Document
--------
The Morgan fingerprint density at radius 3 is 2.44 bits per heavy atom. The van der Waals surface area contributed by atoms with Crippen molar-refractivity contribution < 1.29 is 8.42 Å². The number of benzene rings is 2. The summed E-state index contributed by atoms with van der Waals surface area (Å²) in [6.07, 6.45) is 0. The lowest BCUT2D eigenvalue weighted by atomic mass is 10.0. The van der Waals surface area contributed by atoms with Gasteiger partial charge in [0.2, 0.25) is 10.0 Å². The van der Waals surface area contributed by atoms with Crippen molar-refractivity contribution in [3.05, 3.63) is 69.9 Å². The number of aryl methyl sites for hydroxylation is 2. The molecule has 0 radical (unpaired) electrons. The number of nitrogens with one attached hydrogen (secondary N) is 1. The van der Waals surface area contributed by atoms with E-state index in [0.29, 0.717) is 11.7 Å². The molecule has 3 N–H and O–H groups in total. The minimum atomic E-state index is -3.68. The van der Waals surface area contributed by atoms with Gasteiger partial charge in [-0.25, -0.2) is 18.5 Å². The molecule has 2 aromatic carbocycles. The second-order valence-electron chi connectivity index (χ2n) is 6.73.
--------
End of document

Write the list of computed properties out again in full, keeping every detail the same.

The Morgan fingerprint density at radius 3 is 2.44 bits per heavy atom. The van der Waals surface area contributed by atoms with Crippen molar-refractivity contribution < 1.29 is 8.42 Å². The number of benzene rings is 2. The summed E-state index contributed by atoms with van der Waals surface area (Å²) in [6.07, 6.45) is 0. The lowest BCUT2D eigenvalue weighted by atomic mass is 10.0. The van der Waals surface area contributed by atoms with Gasteiger partial charge in [0.2, 0.25) is 10.0 Å². The van der Waals surface area contributed by atoms with Crippen molar-refractivity contribution in [3.05, 3.63) is 69.9 Å². The number of aryl methyl sites for hydroxylation is 2. The molecule has 0 radical (unpaired) electrons. The number of nitrogens with one attached hydrogen (secondary N) is 1. The van der Waals surface area contributed by atoms with E-state index in [0.29, 0.717) is 11.7 Å². The molecule has 3 N–H and O–H groups in total. The minimum atomic E-state index is -3.68. The van der Waals surface area contributed by atoms with Gasteiger partial charge in [-0.25, -0.2) is 18.5 Å². The molecule has 2 aromatic carbocycles. The second-order valence-electron chi connectivity index (χ2n) is 6.73.